An Education in Fraud: For-Profit College Deception and Student Debt


Jennifer Liebman
ACFE Research Editor

In 2015, Corinthian Colleges, the for-profit education chain that operated schools such as Everest College, shuttered its network of campuses for good. The chain’s demise came following allegations that it falsified job placement records and graduation rates, causing the U.S. Department of Education (DOE) to deny it access to federal student loan money. Thousands of students were not only left without degrees, but also mired in debt.

Corinthian isn’t the only for-profit educational enterprise to close amid fraud allegations. ITT Tech, the behemoth of 130 campuses and 40,000 students, shut down in September 2016 waist-deep in lawsuits, federal and state investigations, and accreditation troubles. FastTrain, a college in South Florida, closed in 2012 after using deceptive pressure tactics like hiring former strippers to recruit for the school. The school’s founder, Alejandro Amor, was sentenced to eight years in prison for fraud.

After Corinthian closed, the DOE was inundated with claims from former students to have their loans discharged. Corinthian’s closure and the subsequent claims were the catalyst for the DOE’s newly formulated rules created to help former students get out of debt if they were defrauded by their schools.  

For-Profit Schools and Fraud

At the heart of the matter is that for-profits rely on federal student aid for profits. Reports have shown that to fill classrooms, schools have employed aggressive and sometimes predatory recruiting and deceptive marketing practices. These practices have been aimed at low-income applicants, minorities and veterans. A 2010 Government Accountability Office investigation found that some college employees encouraged undercover applicants to falsify financial aid forms. As the Corinthian case exemplified, schools might inflate their graduation rates and their ability to place students in good jobs to bring the applicants in.

Compounding the problem is that for-profits often have much higher tuition costs than their nonprofit public school counterparts. And those high costs don’t always equal quality. Many for-profit educational programs are not accredited and often provide insufficient instruction to prepare students for careers. A 2016 study published by the National Bureau of Economic Research found that students often experience a decline in earnings after attending for-profit programs in comparison to what they earned before enrollment.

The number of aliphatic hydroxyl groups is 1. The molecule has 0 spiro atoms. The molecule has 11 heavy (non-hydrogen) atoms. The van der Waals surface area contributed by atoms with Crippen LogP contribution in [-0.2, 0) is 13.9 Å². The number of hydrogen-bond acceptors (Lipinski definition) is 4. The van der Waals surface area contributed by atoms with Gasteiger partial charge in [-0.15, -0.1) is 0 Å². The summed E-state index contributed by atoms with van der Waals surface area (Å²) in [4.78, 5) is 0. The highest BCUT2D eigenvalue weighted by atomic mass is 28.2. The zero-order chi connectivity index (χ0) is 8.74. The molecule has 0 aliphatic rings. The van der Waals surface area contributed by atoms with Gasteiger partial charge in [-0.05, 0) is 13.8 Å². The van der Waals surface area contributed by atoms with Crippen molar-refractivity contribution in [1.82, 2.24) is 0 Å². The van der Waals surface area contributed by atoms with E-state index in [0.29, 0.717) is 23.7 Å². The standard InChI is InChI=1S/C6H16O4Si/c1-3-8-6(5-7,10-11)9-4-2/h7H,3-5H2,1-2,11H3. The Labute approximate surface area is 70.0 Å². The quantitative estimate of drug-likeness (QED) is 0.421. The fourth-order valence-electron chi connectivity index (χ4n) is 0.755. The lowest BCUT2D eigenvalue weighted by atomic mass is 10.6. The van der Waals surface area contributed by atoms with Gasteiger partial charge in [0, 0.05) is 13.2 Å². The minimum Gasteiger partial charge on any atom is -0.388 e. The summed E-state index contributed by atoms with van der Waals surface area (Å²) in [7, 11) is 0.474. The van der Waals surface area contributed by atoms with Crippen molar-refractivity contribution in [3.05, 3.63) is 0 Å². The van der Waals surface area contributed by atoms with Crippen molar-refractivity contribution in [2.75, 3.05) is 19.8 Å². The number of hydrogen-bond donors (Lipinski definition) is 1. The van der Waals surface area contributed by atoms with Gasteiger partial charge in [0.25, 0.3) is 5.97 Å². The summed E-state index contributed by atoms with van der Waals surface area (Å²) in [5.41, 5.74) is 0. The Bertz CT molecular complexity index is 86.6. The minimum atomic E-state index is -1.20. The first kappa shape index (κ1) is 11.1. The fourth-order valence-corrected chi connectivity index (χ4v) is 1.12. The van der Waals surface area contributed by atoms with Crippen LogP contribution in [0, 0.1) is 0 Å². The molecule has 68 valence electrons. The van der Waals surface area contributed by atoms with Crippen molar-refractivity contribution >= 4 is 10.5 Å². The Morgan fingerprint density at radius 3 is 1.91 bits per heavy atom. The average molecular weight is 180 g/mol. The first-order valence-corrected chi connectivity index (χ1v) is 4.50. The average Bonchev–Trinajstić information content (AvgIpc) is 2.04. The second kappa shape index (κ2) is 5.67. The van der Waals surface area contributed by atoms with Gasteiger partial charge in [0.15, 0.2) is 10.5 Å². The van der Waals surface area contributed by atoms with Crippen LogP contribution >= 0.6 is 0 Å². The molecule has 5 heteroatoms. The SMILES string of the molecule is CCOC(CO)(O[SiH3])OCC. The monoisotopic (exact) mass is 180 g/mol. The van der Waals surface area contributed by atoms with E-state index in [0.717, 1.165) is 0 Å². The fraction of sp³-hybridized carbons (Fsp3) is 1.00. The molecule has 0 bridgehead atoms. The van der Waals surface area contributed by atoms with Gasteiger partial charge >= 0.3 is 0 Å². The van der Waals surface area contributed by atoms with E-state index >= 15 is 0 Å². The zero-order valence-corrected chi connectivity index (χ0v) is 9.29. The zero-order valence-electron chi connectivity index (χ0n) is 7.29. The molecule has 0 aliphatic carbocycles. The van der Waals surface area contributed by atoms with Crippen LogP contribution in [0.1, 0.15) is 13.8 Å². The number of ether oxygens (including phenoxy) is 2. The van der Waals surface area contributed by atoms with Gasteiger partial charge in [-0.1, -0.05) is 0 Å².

Defense to Repayment

And then there’s that thorny matter of student debt. Even if a school is no longer in existence, its former students are still on the hook for their loans. After Corinthian campuses shut down, some former students went on debt strike, refusing to pay their loans and calling for loan forgiveness. An offshoot of Occupy Wall Street called the Debt Collective organized these students under the little-known “borrower defense to repayment” provision in the U.S. Higher Education Act that allows for the discharge of debts for students defrauded by their colleges.

In February 2016, student debt activists met with DOE officials to negotiate the details of the defense to repayment provisions for debt relief. As a result, the department formulated new regulations meant to ease the process of loan forgiveness for students who are the victims of fraudulent practices by their schools.

The Rules

The DOE’s new rules stipulate that institutions are responsible for paying back borrowers’ claims, and schools are required to put up collateral if they’re at risk of closure. Student borrowers who don’t re-enroll in another school within three years of their school closing may have their loans forgiven. Additionally, defrauded students can have their Pell Grant eligibility restored.

The new regulations also provide further protections for prospective students by requiring schools with poor loan repayment outcomes to warn students of this in all of their promotional materials.

Another important aspect of the new rules would limit an institution’s ability to force mandatory arbitration clauses on students — clauses that have prohibited students from seeking debt relief as a group or speaking out about their experiences.

For many, the possibility of paying off student debts in full can seem unrealistic. But when you mix in empty promises from a school that no longer exists, students are often left with few avenues of recourse — not unlike the herculean task a fraud examiner often must undertake to recover losses for a victim of fraud. As MarketWatch reported in January 2016, U.S. citizens owe a total of $1.2 trillion in student debt. The latest DOE regulations offer the possibility of easing some of that debt burden, at least for those who became victims of fraud instead of college graduates.